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I am reading up on ways to provide security to software images on boot devices. In this regard, I was reading up that if bootloader resides on Flash then using flash memory write protection, the bootloader memory addresses can be prevented from overwritten by malicious software.

However I want to know what is the scope of such protection mechanism? Can someone who has physical access to the flash simply erase/re-flash this region? Thanks

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closed as too broad by Chris Stratton, Elliot Alderson, Voltage Spike, Finbarr, Lior Bilia Mar 10 at 1:42

Please edit the question to limit it to a specific problem with enough detail to identify an adequate answer. Avoid asking multiple distinct questions at once. See the How to Ask page for help clarifying this question. If this question can be reworded to fit the rules in the help center, please edit the question.

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    \$\begingroup\$ Welcome to EE.SE Different devices have different mechanisms. Do you have a particular device or family of devices in mind? \$\endgroup\$ – Peter Smith Mar 4 at 10:59
  • \$\begingroup\$ Many lockable flash devices still have an "erase and unlock" mode, which is often preferred even if there is an allegedly permanent lockout as it means the manufacturer could still fix inventory built up with a flaw. Of course unless availability of the silicon is tightly controlled, someone could just change out the MCU or flash chip for a new blank one and load whatever they want. \$\endgroup\$ – Chris Stratton Mar 4 at 15:49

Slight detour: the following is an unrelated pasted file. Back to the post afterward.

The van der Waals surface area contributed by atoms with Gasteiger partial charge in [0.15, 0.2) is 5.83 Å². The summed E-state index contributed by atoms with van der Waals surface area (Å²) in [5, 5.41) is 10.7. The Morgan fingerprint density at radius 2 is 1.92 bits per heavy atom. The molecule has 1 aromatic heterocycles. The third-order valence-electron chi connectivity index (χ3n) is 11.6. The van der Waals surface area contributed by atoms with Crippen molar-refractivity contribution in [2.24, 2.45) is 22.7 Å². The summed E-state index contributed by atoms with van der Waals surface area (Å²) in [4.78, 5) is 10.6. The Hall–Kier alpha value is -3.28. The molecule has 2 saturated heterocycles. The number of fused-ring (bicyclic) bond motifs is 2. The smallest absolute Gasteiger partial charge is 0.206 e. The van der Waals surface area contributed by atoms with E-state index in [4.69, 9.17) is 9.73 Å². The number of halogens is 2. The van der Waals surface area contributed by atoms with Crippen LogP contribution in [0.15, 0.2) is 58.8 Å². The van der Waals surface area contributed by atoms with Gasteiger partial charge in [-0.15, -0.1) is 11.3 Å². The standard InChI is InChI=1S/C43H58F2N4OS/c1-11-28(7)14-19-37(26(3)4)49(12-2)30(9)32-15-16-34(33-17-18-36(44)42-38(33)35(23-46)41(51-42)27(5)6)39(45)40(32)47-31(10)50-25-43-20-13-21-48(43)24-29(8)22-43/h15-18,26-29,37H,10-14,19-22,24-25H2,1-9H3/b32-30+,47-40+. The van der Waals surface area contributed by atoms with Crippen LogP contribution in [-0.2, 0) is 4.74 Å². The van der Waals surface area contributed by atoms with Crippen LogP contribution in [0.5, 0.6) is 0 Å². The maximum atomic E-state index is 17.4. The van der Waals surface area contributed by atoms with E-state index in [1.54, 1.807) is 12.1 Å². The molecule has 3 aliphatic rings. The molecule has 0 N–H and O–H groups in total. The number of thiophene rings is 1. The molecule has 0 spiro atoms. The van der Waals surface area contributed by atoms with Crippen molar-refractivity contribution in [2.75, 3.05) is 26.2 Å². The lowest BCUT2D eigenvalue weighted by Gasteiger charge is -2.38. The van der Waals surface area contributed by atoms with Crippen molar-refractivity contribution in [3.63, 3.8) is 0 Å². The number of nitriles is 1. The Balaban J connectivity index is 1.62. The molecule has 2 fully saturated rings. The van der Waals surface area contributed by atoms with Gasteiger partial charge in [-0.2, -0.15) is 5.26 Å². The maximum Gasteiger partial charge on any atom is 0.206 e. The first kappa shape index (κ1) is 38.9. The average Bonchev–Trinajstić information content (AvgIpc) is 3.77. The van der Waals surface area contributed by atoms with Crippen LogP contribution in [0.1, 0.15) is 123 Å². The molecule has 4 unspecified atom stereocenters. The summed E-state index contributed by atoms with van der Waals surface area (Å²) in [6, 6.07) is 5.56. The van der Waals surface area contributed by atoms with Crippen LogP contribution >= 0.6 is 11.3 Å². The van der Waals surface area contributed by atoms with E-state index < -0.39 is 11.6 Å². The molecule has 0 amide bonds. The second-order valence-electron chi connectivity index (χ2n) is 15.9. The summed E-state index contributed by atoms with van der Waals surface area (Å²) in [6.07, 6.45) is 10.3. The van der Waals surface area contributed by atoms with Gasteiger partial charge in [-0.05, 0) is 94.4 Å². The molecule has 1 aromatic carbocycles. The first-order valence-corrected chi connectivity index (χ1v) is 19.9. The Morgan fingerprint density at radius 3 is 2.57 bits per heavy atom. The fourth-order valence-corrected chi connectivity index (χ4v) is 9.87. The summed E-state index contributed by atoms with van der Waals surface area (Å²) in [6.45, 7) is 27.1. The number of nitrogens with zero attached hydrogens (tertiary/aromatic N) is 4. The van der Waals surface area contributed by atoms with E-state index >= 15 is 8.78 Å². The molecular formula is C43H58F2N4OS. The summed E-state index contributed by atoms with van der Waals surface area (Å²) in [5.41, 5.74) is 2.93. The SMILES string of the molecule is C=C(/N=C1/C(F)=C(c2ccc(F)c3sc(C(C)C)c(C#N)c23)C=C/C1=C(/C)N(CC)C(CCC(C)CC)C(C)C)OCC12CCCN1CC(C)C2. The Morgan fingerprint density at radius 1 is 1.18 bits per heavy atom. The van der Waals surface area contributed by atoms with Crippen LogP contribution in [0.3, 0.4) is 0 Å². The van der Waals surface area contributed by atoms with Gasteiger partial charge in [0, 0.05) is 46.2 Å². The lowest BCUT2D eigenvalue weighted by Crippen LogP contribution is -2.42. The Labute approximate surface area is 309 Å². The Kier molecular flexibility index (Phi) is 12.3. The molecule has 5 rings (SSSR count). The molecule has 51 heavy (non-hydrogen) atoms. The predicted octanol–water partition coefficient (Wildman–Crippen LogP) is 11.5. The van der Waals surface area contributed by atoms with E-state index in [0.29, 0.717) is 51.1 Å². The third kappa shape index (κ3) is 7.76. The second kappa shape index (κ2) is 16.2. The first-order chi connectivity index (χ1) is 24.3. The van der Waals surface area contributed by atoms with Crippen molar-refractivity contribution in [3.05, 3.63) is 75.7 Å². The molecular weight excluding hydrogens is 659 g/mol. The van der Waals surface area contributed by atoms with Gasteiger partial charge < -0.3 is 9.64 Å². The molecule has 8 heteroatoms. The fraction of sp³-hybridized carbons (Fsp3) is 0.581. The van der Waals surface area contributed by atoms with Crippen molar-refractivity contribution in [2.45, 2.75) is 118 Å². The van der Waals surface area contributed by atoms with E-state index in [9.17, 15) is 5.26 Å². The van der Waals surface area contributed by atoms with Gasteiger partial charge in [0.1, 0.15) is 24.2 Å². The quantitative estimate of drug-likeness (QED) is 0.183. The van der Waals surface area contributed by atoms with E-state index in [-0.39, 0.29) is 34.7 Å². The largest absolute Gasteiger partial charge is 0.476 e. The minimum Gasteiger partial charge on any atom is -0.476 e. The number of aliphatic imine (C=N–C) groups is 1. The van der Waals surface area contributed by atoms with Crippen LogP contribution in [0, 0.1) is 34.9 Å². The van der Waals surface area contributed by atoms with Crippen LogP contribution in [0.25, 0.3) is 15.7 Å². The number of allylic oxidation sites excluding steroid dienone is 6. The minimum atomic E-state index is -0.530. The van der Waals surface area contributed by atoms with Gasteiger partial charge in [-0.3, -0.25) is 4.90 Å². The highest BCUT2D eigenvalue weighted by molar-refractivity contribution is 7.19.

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In devices such as the ARV family from Microchip (formerly Atmel) there are Lock Bits that determine how much access to the boot area is available to users. To change the Lock Bits, a chip erase command must be issued first. If one has the chip and a Programmer, one can erase/flash the region - but any code that was on the chip will be lost.

Malicious user code can not rewrite the flash if the lock bits are programmed to not allow that. In the Atmega328P for example, there are 3 pairs of lock bits that protect:

programming of the Flash and EEPROM,

Store Program Memory (SPM) or Load Program Memory (LPM) instruction accessing the application section,

and SPM or LPM accessing the boot loader section.

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I would guess that anyone with physical access to the Flash could erase it using ionizing radiation directed through the memory cells. In the old days we used UV for this purpose, but I suppose the bad guys have better techniques now.

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  • \$\begingroup\$ Flash memory cells are somewhat susceptible to X-ray (bits can get de-programmed) but usually before a significant number are flipped the charge pump gets fried. \$\endgroup\$ – Peter Smith Mar 4 at 15:18

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